Rick’s tightly-knit mini-party came in contact with other groups numerous times, most encounters ending with violence due to the age-old “yours versus mine” Weltanschauung/view of the world, or rather “what I’m trying to keep vs. what you might have”. Due to the history of violence accompanying each encounter, our group developed a “state of siege” mentality – always under threat and always acting as if under immediate threat, visible throughout history in all new elites formed in the aftermath of revolutions – most notably the communist one.
The first walled encampment they successfully occupied and made their own was a prison. Keeping the walkers out and with convenient towers and fences, it was the ideal stronghold. It served as Rick’s base of operations while he was accepting people and expanding his dominance. The prison’s elite was a benevolent aristocracy composed of the former sheriff’s inner circle of trust that were equipped to have primacy in the most important tasks – supply runs, perimeter security and relations with others. In the act of governing, they resembled Weber’s expert officialdom that was so needed to monarchs. Division of labor was naturally present, as some would plant crops for future self-sustenance and others would serve better sword in hand (literally). The leader himself was out of touch with day-to-day activities of his belated group, recovering from the loss of his wife, which is however unimportant to our analytical advent.
Lethargy overcame Rick’s group as they settled in the safety of the prison (status of parliamentary party, if you will) until another group rose up. Stronger in numbers and carrying a more convincing way of life (discourse), the group of Woodbury represents in our analogy a sizable social-democrat party. Largely made up of innocent and non-violent citizens, the group relies on a minority of disciplined, cold-blooded executioners for security and success. The leader of Woodbury, the Governor, is a typical demagogue – using a populist discourse in front of his innocent masses and convincing them that in order to survive they must accomplish his own goals. Subsequently, the pacifist minority was overcome as the Governor’s supporters pushed for preemptive violence with a rhetoric drenched in utopian ideology.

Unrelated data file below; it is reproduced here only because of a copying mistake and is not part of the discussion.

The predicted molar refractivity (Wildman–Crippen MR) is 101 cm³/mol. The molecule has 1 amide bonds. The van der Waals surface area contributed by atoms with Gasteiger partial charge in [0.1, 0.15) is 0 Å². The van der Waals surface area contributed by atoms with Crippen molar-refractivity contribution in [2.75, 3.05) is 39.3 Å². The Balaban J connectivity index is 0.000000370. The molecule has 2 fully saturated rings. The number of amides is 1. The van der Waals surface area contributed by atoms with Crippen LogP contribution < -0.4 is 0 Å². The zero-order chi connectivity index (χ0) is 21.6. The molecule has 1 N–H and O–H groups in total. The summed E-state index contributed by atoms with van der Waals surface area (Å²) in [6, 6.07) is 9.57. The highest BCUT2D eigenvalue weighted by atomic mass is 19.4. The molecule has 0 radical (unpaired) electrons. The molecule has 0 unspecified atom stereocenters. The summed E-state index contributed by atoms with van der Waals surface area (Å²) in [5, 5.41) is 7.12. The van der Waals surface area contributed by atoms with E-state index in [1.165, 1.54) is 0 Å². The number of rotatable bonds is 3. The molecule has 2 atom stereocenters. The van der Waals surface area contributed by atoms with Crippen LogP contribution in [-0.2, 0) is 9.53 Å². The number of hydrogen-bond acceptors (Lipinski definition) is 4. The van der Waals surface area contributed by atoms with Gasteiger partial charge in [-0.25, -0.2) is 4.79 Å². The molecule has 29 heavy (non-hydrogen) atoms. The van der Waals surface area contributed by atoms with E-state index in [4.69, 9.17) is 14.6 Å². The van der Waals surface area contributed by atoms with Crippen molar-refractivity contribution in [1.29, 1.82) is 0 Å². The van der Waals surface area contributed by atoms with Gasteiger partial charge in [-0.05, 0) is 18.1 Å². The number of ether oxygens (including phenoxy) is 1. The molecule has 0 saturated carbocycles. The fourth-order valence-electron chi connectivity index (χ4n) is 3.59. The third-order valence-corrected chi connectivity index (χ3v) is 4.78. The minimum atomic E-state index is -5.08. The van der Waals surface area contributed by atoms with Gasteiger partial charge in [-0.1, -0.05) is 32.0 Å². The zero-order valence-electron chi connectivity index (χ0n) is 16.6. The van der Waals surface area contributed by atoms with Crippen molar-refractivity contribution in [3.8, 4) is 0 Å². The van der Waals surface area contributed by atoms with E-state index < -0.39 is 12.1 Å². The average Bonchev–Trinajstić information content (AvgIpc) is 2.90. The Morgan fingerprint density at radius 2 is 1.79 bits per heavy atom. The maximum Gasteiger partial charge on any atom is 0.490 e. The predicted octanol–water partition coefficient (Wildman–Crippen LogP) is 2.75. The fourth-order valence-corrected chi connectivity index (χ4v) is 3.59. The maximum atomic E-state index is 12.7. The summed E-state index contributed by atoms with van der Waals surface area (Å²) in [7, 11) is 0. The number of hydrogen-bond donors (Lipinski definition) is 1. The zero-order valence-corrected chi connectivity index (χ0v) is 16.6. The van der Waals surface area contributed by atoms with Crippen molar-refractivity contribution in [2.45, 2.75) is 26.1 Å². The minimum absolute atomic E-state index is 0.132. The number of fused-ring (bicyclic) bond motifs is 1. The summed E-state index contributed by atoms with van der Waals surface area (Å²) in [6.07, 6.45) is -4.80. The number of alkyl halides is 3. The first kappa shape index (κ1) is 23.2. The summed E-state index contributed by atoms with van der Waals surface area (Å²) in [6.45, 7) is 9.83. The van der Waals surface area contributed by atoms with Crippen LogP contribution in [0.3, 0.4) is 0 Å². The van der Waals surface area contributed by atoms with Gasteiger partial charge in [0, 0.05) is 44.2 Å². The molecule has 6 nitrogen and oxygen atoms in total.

Another group we come across was the one controlling the Terminus settlement. Welcoming and kind at first, attracting new recruits with signs (skilled propaganda) put up in a concentric circle around the settlement, the people of Terminus turned out to be no less than cannibals. Well-supplied and organized, they represent the extreme form of Woodbury, thus, in our metaphor, true communism. As such, they have no clear leader, only section chiefs and executants all following a mission to destroy all other groups (and then eat them, of course) due to the memory of past conflicts during which they were subjected to hardships by other groups. The state of siege mentality is stronger in this group compared to what the Governor had to instill in the people of Woodbury. The cannibal feature can also fit in the communist image as the Party in the Soviet Union turned on its own members under Stalin, abandoning the lesson of the French Revolutions and its Jacobins.